Surprisingly, this series has an element of realism that I did not expect. Viewers get to see realistic elements of war and politics. Some examples of these include politicians using war to keep their image clean and get re-elected. Or military forces that are slaughtering their people to put the blame on others and gain sympathy with the world. Plus, there were many monologues about how ugly war can be, instead of making it seem like a fun field trip, as it is sometimes depicted. While Heavy Object isn’t as brutal as Saga of Tanya the Evil, it’s commentary about war certainly gives the series a dark cloud. Even the infantry battles were surprisingly violent, with blood-splattering head shots (I screamed in shock when I first saw it). While many moments were funny and happy, adding both real and dark tones was a big plus.

But I think the scariest part about this series is how this world, portrayed as chaotic and splintered as it is, isn’t so far off from reality today. Take away the Object’s mobility (as well as the designs), and you pretty much have a nuclear missile being piloted by elites. The Objects clearly are a symbol of a weapon of mass destruction (WMD). After all, countries with the capabilities and resources to make the largest amount of WMD’s hold a lot of the power in the world. The threat of this type of weaponry is used as leverage to try and keep other countries in check, exactly like Objects are used in this world.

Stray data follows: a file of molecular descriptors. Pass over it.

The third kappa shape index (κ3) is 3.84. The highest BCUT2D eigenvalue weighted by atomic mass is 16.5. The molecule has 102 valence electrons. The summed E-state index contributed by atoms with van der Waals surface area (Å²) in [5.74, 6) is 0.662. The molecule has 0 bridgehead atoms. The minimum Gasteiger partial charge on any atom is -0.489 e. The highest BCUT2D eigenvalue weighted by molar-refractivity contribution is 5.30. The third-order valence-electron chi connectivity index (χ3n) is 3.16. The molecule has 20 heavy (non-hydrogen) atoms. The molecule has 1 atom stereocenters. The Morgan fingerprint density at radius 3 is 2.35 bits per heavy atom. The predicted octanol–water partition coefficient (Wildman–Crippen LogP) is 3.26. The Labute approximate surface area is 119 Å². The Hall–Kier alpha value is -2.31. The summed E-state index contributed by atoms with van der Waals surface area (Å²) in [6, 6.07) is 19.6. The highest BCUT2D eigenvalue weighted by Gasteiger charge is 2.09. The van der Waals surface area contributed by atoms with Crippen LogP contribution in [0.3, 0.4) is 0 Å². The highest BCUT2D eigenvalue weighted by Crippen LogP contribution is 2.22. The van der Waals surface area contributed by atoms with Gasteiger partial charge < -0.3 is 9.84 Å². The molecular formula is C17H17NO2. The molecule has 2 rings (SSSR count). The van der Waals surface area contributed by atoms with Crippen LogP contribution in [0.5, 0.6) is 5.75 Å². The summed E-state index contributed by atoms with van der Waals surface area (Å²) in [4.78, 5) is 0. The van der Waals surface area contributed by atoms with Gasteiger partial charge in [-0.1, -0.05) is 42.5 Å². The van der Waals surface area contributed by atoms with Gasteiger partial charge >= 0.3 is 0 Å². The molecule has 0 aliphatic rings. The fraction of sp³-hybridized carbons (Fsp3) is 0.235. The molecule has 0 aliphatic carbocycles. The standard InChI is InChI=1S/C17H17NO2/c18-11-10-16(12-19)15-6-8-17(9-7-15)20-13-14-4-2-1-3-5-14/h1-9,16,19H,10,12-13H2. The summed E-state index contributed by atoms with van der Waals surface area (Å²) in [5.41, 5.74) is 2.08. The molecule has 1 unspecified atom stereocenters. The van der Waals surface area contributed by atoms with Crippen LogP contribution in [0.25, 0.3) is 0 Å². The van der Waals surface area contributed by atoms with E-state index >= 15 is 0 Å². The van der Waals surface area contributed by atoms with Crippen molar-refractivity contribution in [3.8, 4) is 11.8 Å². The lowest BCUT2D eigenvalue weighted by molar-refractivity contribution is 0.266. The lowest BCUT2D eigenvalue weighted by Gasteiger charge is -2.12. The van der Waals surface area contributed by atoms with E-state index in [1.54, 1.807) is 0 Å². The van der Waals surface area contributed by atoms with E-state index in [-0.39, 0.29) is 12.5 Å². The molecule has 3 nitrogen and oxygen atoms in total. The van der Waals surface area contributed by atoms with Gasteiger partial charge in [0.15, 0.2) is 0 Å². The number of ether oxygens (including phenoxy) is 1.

While I enjoyed this anime, as a fair warning, Heavy Object is heavy on explaining things. Qwenthur and Havia leave no detail out when explaining the geopolitical scene, their missions, or assessing the situation they were involved in completing. The jargon can leave people scratching their heads and possibly need to replay a scene or two to get what is going on. Having an engineering background myself, I found this to be a charm since you rarely have series explain things in much detail. It gave the series more legitimacy as to how Qwenthur and Havia destroyed Objects (especially in episode 5). I found so much pleasure in Qwenthur and Havia’s success in destroying Objects, proving that you don’t want to mess with engineers like Object patience workers.

I think it’s because of all of all the explanations that I found the pacing of the show just right after 12 episodes. Heavy Object didn’t rush through any of their arcs, which I liked. Knowing how much dialogue was needed, as well as mixing in the strategy in battles, gave the series a nice flow throughout. I never felt that anything was rushed; Heavy Object was allowed to develop at the right pace. None of the battles were simply a confused mess of Objects firing at one another. There was a backstory as to why an individual battle was happening, and a lot of time for a countermeasure to be made by our heroes.